Defendants contend that courts would have to isolate the effect of the alleged conspiracy on the price of EPDM and rule out the numerous other factors that could cause a price increase in these products such as inflation, prices of other inputs, transport costs, product demand, and market conditions. Thus, a rigorous economic analysis would be required to determine whether increased prices were the result of the alleged price fixing or the result of some other factor.

The U.S. Court of Appeals for the Ninth Circuit has recognized, "Complex antitrust cases . . . invariably involve complicated questions of causation and damages." Forsyth v. Humana, Inc., 114 F.3d 1467, 1478 (9th Cir. 1997). Even if the present case proves to be no exception, that is not sufficient reason to dismiss for lack of standing. As the trial court found, considering several products containing EPDM adds to the complexity of apportioning damages in this case. The analysis described above would have to be conducted for every product at issue in order to accurately calculate Plaintiff's damages. Our Court recognized in Hyde that a suit by indirect purchasers under our antitrust laws would be complex. However, "fear of complexity is not a sufficient reason to disallow a suit by an indirect purchaser, given the intent of the General Assembly to 'establish an effective private cause of action for aggrieved consumers in this State.'" Hyde, 123 N.C. App. at 584, 473 S.E.2d at 687-88 (quoting Marshall, 302 543, 276 S.E.2d at 400). . . .  We therefore hold that Plaintiff has standing to bring this antitrust and consumer fraud action.

The Teague decision also calls into question another Business Court decision, Crouch v. Compton Corp., 2004 NCBC 7 (N.C. Super. Ct. Oct. 26, 2004), in which the Court dismissed an indirect purchaser claim on standing grounds.


Possible Settlement Announced In Wachovia-Wells Fargo Merger Litigation

Wachovia and Wells Fargo have probably reached a settlement with the Plaintiff in the class action lawsuit over the merger between the two banks.  The settlement, announced in Wachovia's Form 8-K filed with the Securities and Exchange Commission yesterday evening, will if finalized require approval by the North Carolina Business Court.

The 8-K filing references a Memorandum of Understanding setting out the anticipated terms of the settlement.  The Memorandum wasn't a part of the SEC filing, but the filing says that Wachovia and Wells Fargo will agree not to appeal the (pretty insignificant) win by Plaintiff on the invalidity of the 18 month "tail" in the Merger Agreement, and Wachovia will agree to make additional disclosures in its proxy statement.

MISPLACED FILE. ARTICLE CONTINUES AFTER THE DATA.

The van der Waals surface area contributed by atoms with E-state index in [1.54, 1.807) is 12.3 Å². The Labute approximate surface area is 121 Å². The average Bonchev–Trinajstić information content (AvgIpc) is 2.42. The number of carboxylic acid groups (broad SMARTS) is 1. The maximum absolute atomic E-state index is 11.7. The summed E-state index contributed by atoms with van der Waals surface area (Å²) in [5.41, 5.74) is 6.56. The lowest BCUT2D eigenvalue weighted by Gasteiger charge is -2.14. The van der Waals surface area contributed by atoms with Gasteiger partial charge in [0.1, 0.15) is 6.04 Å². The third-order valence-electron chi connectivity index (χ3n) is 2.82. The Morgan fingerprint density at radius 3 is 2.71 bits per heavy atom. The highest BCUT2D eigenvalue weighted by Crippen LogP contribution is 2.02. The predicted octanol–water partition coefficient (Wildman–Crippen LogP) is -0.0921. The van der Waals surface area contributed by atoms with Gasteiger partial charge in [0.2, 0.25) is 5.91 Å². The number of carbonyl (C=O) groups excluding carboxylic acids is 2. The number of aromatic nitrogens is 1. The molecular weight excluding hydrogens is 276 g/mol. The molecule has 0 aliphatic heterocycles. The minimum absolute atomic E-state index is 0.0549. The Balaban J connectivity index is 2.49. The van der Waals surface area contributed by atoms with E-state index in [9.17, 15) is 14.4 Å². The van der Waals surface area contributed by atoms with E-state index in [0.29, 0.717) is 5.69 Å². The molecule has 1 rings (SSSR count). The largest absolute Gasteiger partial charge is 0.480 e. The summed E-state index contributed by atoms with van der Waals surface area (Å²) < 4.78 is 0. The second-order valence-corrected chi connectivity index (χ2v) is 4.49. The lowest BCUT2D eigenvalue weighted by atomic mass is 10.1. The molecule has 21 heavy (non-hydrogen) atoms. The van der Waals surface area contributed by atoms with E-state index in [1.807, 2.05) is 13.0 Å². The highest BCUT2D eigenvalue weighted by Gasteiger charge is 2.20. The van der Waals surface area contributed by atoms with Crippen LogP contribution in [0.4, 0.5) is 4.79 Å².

The filing says the following:

Wachovia and Wells Fargo agreed not to appeal from the portion of the Court’s Order dated December 5, 2008 that enjoins the 18 Month Tail Provision. Wells Fargo for its part also agreed to waive the enforceability by Wells Fargo of the 18 Month Tail Provision to the extent enjoined by the Court’s Order. Wachovia and Wells Fargo also agreed to make certain additional disclosures related to the proposed merger, which are contained in this Form 8-K. The memorandum of understanding contemplates that the parties will enter into a stipulation of settlement.

The stipulation of settlement will be subject to customary conditions, including court approval following notice to Wachovia’s shareholders. In the event that the parties enter into a stipulation of settlement, a hearing will be scheduled at which the Court will consider the fairness, reasonableness, and adequacy of the settlement. There can be no assurance that the parties will ultimately enter into a stipulation of settlement or that the Court will approve the settlement even if the parties were to enter into such stipulation. In such event, the proposed settlement as contemplated by the memorandum of understanding may be terminated.

The Form 8-K also contains the additional disclosures which Wachovia agreed to make in its proxy statement. There's nothing particularly new or revealing in those.

The picture of the Wachovia sign at the top is from CounterBreak, on Flickr.  

NC Business Court Denies Motion For Preliminary Injunction In Wachovia-Wells Fargo Merger Case